Cyberpunk 2077 brings out Keanu Reeves for a new advert

Cyberpunk 2077 is coming next month, so the breathtaking Keanu Reeves has been wheeled out to introduce prospective visitors to the crime-infested Night City. It's interspersed with footage and cinematics we've seen before, but it's got the energy of an intro to a cheesy American crime documentary and I confess I dig it. 

As much as I appreciate a bit of Keanu, however, the build-up to the long-awaited launch has been undermined by CD Projekt Red's decision to continue mandatory crunch, making employees work six-day weeks to get the RPG out the door. 

Following criticism over crunch during The Witcher 3's development, the studio committed to making crunch optional, but "non-obligatory crunch" still exploits people's passion, and employees can still feel pressured into working extra hours because of the culture, even if it's not mandated. It might have been an improvement, but it was a tiny one. And CD Projekt Red didn't even stick with it.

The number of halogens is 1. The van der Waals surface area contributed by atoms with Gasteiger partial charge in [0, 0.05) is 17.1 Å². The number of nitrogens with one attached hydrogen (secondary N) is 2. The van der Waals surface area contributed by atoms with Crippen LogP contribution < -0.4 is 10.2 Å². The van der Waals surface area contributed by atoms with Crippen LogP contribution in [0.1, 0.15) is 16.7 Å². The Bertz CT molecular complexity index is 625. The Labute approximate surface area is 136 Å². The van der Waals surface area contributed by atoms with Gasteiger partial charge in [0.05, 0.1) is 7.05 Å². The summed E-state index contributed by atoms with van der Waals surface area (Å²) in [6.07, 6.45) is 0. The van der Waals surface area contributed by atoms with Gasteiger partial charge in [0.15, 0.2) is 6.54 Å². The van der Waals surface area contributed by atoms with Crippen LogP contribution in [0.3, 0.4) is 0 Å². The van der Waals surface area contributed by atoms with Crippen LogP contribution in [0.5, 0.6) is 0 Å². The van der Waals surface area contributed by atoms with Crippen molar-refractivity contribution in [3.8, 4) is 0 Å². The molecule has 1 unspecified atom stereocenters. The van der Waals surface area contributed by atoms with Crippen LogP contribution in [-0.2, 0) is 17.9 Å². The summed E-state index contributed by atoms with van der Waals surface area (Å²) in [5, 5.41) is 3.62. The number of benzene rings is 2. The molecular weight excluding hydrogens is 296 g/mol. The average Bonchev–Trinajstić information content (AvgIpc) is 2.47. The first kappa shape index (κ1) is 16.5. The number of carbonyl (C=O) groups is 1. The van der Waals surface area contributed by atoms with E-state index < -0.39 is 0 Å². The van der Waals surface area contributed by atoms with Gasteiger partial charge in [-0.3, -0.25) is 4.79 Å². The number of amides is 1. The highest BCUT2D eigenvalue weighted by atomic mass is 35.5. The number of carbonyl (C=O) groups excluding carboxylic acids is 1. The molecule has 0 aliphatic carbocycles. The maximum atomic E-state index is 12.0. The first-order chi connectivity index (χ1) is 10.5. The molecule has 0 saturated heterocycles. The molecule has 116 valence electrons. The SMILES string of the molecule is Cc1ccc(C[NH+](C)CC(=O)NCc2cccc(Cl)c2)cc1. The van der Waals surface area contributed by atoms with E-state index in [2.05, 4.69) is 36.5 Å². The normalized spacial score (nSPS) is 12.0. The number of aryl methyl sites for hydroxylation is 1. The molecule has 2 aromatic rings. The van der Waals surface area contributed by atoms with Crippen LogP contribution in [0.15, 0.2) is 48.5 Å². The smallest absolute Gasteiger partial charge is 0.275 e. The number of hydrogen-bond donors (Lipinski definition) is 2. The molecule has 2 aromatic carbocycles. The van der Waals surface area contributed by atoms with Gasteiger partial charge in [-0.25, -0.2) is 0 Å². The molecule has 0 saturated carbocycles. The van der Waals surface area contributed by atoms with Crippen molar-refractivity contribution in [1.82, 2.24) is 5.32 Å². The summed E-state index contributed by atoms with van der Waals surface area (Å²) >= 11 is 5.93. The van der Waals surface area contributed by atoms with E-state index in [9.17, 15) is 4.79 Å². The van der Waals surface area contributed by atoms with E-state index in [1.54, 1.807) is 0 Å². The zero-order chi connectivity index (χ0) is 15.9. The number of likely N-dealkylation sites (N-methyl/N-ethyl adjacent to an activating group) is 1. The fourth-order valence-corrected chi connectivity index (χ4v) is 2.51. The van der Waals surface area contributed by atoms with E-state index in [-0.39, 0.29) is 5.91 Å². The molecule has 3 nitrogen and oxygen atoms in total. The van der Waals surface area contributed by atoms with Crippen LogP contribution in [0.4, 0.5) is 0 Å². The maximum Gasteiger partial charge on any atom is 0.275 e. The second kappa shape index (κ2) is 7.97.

Not only is mandatory crunch happening now, according to a Bloomberg report some people have been crunching for over a year. Legally, Polish employers must pay employees for extra work, though this is not the case globally—but financial rewards can't buy you a healthy work-life balance or time with your family. 

At the end of the trailer, Keanu steps into his future car and says, "So seize the day, then set it on fire," but all I can hear is "unionise, unionise, unionise". 

Fraser Brown
Online Editor

Fraser is the UK online editor and has actually met The Internet in person. With over a decade of experience, he's been around the block a few times, serving as a freelancer, news editor and prolific reviewer. Strategy games have been a 30-year-long obsession, from tiny RTSs to sprawling political sims, and he never turns down the chance to rave about Total War or Crusader Kings. He's also been known to set up shop in the latest MMO and likes to wind down with an endlessly deep, systemic RPG. These days, when he's not editing, he can usually be found writing features that are 1,000 words too long or talking about his dog.